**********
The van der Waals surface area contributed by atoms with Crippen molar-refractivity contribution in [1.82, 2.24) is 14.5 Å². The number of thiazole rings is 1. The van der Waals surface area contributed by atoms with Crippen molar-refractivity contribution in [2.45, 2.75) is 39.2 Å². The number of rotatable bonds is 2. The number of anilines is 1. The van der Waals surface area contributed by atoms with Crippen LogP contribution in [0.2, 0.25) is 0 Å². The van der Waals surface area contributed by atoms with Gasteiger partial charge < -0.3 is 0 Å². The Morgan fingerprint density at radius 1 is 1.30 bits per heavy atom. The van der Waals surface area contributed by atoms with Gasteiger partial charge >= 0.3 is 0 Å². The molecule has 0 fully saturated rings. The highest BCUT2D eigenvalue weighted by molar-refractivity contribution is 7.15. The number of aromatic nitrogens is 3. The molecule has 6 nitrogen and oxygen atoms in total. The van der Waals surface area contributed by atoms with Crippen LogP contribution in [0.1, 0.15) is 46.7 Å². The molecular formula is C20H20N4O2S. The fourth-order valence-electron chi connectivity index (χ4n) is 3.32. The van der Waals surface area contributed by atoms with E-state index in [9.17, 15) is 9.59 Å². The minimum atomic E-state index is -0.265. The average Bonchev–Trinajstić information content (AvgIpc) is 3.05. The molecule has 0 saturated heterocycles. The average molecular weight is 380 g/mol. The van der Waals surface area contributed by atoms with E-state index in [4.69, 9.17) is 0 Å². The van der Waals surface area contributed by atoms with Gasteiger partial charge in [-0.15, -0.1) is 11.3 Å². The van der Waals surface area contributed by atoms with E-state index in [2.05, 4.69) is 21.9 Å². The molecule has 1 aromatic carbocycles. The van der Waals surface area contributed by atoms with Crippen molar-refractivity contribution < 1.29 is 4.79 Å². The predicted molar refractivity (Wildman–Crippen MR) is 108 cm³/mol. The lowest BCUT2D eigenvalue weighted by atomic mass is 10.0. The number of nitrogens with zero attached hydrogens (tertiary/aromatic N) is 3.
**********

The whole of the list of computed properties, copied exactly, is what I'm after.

The van der Waals surface area contributed by atoms with Crippen molar-refractivity contribution in [1.82, 2.24) is 14.5 Å². The number of thiazole rings is 1. The van der Waals surface area contributed by atoms with Crippen molar-refractivity contribution in [2.45, 2.75) is 39.2 Å². The number of rotatable bonds is 2. The number of anilines is 1. The van der Waals surface area contributed by atoms with Crippen LogP contribution in [0.2, 0.25) is 0 Å². The van der Waals surface area contributed by atoms with Gasteiger partial charge < -0.3 is 0 Å². The Morgan fingerprint density at radius 1 is 1.30 bits per heavy atom. The van der Waals surface area contributed by atoms with Gasteiger partial charge >= 0.3 is 0 Å². The molecule has 0 fully saturated rings. The highest BCUT2D eigenvalue weighted by molar-refractivity contribution is 7.15. The number of aromatic nitrogens is 3. The molecule has 6 nitrogen and oxygen atoms in total. The van der Waals surface area contributed by atoms with Crippen LogP contribution in [0.1, 0.15) is 46.7 Å². The molecular formula is C20H20N4O2S. The fourth-order valence-electron chi connectivity index (χ4n) is 3.32. The van der Waals surface area contributed by atoms with E-state index in [9.17, 15) is 9.59 Å². The minimum atomic E-state index is -0.265. The average Bonchev–Trinajstić information content (AvgIpc) is 3.05. The molecule has 0 saturated heterocycles. The average molecular weight is 380 g/mol. The van der Waals surface area contributed by atoms with E-state index in [4.69, 9.17) is 0 Å². The van der Waals surface area contributed by atoms with Gasteiger partial charge in [-0.15, -0.1) is 11.3 Å². The van der Waals surface area contributed by atoms with E-state index in [2.05, 4.69) is 21.9 Å². The molecule has 1 aromatic carbocycles. The van der Waals surface area contributed by atoms with Crippen molar-refractivity contribution < 1.29 is 4.79 Å². The predicted molar refractivity (Wildman–Crippen MR) is 108 cm³/mol. The lowest BCUT2D eigenvalue weighted by atomic mass is 10.0. The number of nitrogens with zero attached hydrogens (tertiary/aromatic N) is 3.